Random-Lee: Adult Education

When I was 16 I knew way way more than my mother.

When I was 30, a young mother myself, I realized how much I owed my mom, who was always there when I needed her. To help pack and move, to cook and bake for special occasions, to babysit so we could get away and travel to exotic places.

In my 40s and 50s, I thought I knew everything there was to know about my mother. By then I was wise to the ways of the world and figured there was nothing else I could possibly learn from her.

But I was wrong.

I recently took off a few days to spend some time with mom, a chance to catch up, visit relatives and make sure she was OK. After all, she is 85 and living totally on her own, a good five hours away. She was recently widowed, and now that she no longer has my dad to take care of, she has a lot more time on her hands. Figuring she was probably lonely, it seemed to me that this might be a good time for her to explore some volunteer activities, to get out of the house, meet some new people, feel productive and useful. I couldn’t remember her ever doing volunteer work, so I brought up the subject one evening while we were having dinner.

Like most women of her generation, my mother was a housewife all her life (we didn’t use the term “stay at home mom” in those days).  She doesn’t have a college education and hasn’t travelled much – as a matter of fact, she still lives within 30 miles of where she was born. She doesn’t go to the theater, visit museums or frequent art galleries. Her whole life, it seemed to me, had been pretty well defined by cooking, cleaning and raising a family. Since I have definitely seen a lot more of the world, I figured she could probably use some advice on how to make her golden years more, well, golden.

So I brought up the subject, confident that I knew just what she needed to fill her days and broaden her horizons. “Mom,” I blurted out, “have you ever thought about volunteering? At a hospital? Or maybe a senior center? Helping other people? Getting out of the house more? Using your skills to help others less fortunate?”

Mom was quiet and she took a few minutes before answering.

“I’m not sure” she said, “that I have time to do that.”

“Right now,” she continued, “I take Aunt Pearl out every week to the bank and for lunch, since she can’t drive. She’s lonely, so I try to spend the afternoon with her. And then there’s dad’s cousin Helen who I take to the doctors every Thursday since her foot’s so bad and she has no other way to get there. And my old friend Theresa is housebound now, so I take her dinner several nights a week so she has something hot, and she also needs the company. Most times I’m at the church two mornings a week getting ready for one of our activities like the spaghetti dinner or the annual bazaar, and a few of us usually go over to the assisted living place next door to see people who never have any visitors. And some mornings I watch the little girl next door when her parents have to leave for work before the school bus comes. It’s no problem because she likes to watch me bake since I’m usually making cookies and pies for somebody’s wedding or graduation.”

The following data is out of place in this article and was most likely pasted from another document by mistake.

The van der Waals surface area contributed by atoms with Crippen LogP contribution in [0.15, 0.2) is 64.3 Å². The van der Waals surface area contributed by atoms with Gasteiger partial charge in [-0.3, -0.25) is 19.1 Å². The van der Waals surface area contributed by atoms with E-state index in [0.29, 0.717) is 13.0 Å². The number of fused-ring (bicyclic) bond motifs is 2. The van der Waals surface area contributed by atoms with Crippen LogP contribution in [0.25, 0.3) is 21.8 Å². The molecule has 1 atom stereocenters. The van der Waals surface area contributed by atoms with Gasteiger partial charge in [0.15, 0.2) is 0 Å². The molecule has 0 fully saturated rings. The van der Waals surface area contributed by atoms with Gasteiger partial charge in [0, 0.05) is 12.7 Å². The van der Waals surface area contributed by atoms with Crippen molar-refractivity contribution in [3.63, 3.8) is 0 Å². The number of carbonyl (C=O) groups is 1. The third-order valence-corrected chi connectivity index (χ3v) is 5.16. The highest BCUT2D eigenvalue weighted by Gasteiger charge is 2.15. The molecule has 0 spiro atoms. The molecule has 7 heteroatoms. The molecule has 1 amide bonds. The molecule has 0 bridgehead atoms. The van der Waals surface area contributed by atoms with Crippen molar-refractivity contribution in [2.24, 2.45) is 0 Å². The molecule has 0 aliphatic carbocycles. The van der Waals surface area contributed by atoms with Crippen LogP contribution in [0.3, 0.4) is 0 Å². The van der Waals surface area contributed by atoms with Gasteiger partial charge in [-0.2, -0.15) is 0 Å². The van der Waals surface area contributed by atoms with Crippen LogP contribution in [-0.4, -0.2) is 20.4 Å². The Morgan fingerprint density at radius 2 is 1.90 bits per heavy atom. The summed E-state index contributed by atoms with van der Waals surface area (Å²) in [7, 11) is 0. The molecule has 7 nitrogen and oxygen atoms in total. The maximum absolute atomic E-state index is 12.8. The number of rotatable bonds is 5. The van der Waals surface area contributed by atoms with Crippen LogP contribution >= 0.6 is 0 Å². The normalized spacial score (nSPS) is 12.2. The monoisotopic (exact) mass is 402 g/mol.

And then a long pause. “I don’t think I need to drive far away to do volunteer work with strangers when I can do the same thing right here at home. I guess I feel like I’ve been helping people all my life.”

When she finished, it took a minute for what she had said to sink in. It’s been there in front of me all my life but I was too busy and preoccupied to see how full and rich her life is and has always been.  What simple wisdom from such a wise woman.

Even in my 60s, I’m still learning from her.

* Lee Miller welcomes responses. Please email them to leemiller229@gmail.com

About Lee Miller

Lee Miller began her writing career with four books about Pennsylvania/east coast wines and the creation of Wine East magazine. She then went on to found the Chaddsford Winery with her husband Eric, where she turned her pen to promotion, advertising, public relations and marketing of their successful business venture for 30 years. Last year Lee co-wrote the new wine book, “The Vintner’s Apprentice” with Eric, and retired from the Chaddsford Winery to pursue other interests. She is currently working on a book about her life in the wine industry and exploring the retirement life. Her goal in writing a column for Chadds Ford Live is to generate dialogue and elicit reader response.



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